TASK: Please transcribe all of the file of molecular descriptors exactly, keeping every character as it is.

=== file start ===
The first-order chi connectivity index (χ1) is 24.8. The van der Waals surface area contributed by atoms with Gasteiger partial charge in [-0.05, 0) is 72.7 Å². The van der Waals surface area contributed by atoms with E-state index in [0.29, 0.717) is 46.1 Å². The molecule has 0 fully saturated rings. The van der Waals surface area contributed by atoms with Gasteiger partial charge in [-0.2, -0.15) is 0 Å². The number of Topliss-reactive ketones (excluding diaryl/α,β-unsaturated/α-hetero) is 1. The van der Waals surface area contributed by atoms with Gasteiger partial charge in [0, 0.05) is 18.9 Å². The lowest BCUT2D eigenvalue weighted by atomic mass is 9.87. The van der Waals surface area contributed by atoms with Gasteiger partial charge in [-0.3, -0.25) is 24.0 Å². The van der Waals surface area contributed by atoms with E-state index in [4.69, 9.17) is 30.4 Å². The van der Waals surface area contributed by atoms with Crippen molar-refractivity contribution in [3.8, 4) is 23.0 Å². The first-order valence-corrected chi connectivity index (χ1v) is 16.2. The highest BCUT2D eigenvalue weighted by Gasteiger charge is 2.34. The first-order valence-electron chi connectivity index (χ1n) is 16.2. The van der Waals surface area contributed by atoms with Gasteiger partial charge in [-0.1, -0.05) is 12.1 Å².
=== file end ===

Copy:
The first-order chi connectivity index (χ1) is 24.8. The van der Waals surface area contributed by atoms with Gasteiger partial charge in [-0.05, 0) is 72.7 Å². The van der Waals surface area contributed by atoms with E-state index in [0.29, 0.717) is 46.1 Å². The molecule has 0 fully saturated rings. The van der Waals surface area contributed by atoms with Gasteiger partial charge in [-0.2, -0.15) is 0 Å². The number of Topliss-reactive ketones (excluding diaryl/α,β-unsaturated/α-hetero) is 1. The van der Waals surface area contributed by atoms with Gasteiger partial charge in [0, 0.05) is 18.9 Å². The lowest BCUT2D eigenvalue weighted by atomic mass is 9.87. The van der Waals surface area contributed by atoms with Gasteiger partial charge in [-0.3, -0.25) is 24.0 Å². The van der Waals surface area contributed by atoms with E-state index in [4.69, 9.17) is 30.4 Å². The van der Waals surface area contributed by atoms with Crippen molar-refractivity contribution in [3.8, 4) is 23.0 Å². The first-order valence-corrected chi connectivity index (χ1v) is 16.2. The highest BCUT2D eigenvalue weighted by Gasteiger charge is 2.34. The first-order valence-electron chi connectivity index (χ1n) is 16.2. The van der Waals surface area contributed by atoms with Gasteiger partial charge in [-0.1, -0.05) is 12.1 Å².